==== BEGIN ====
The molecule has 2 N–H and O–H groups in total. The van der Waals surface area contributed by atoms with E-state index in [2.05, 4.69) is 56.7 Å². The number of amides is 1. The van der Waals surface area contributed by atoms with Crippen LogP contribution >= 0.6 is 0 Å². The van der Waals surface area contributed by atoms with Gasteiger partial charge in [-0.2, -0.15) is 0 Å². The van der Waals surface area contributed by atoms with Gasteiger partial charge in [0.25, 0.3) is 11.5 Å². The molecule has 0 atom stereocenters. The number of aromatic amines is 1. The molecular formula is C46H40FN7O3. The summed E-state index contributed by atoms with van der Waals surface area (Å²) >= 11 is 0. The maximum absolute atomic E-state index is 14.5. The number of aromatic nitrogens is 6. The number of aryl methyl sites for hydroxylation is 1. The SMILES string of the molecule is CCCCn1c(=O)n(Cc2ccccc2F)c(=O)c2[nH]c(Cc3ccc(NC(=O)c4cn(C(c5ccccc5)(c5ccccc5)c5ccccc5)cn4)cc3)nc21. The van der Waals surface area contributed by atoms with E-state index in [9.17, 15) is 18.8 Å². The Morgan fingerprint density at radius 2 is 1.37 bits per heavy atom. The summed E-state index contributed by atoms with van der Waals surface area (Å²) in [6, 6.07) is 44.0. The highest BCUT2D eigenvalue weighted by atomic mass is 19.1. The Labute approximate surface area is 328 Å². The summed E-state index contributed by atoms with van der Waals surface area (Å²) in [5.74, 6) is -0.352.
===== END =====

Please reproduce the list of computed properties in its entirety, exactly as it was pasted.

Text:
The molecule has 2 N–H and O–H groups in total. The van der Waals surface area contributed by atoms with E-state index in [2.05, 4.69) is 56.7 Å². The number of amides is 1. The van der Waals surface area contributed by atoms with Crippen LogP contribution >= 0.6 is 0 Å². The van der Waals surface area contributed by atoms with Gasteiger partial charge in [-0.2, -0.15) is 0 Å². The van der Waals surface area contributed by atoms with Gasteiger partial charge in [0.25, 0.3) is 11.5 Å². The molecule has 0 atom stereocenters. The number of aromatic amines is 1. The molecular formula is C46H40FN7O3. The summed E-state index contributed by atoms with van der Waals surface area (Å²) >= 11 is 0. The maximum absolute atomic E-state index is 14.5. The number of aromatic nitrogens is 6. The number of aryl methyl sites for hydroxylation is 1. The SMILES string of the molecule is CCCCn1c(=O)n(Cc2ccccc2F)c(=O)c2[nH]c(Cc3ccc(NC(=O)c4cn(C(c5ccccc5)(c5ccccc5)c5ccccc5)cn4)cc3)nc21. The van der Waals surface area contributed by atoms with E-state index in [9.17, 15) is 18.8 Å². The Morgan fingerprint density at radius 2 is 1.37 bits per heavy atom. The summed E-state index contributed by atoms with van der Waals surface area (Å²) in [6, 6.07) is 44.0. The highest BCUT2D eigenvalue weighted by atomic mass is 19.1. The Labute approximate surface area is 328 Å². The summed E-state index contributed by atoms with van der Waals surface area (Å²) in [5.74, 6) is -0.352.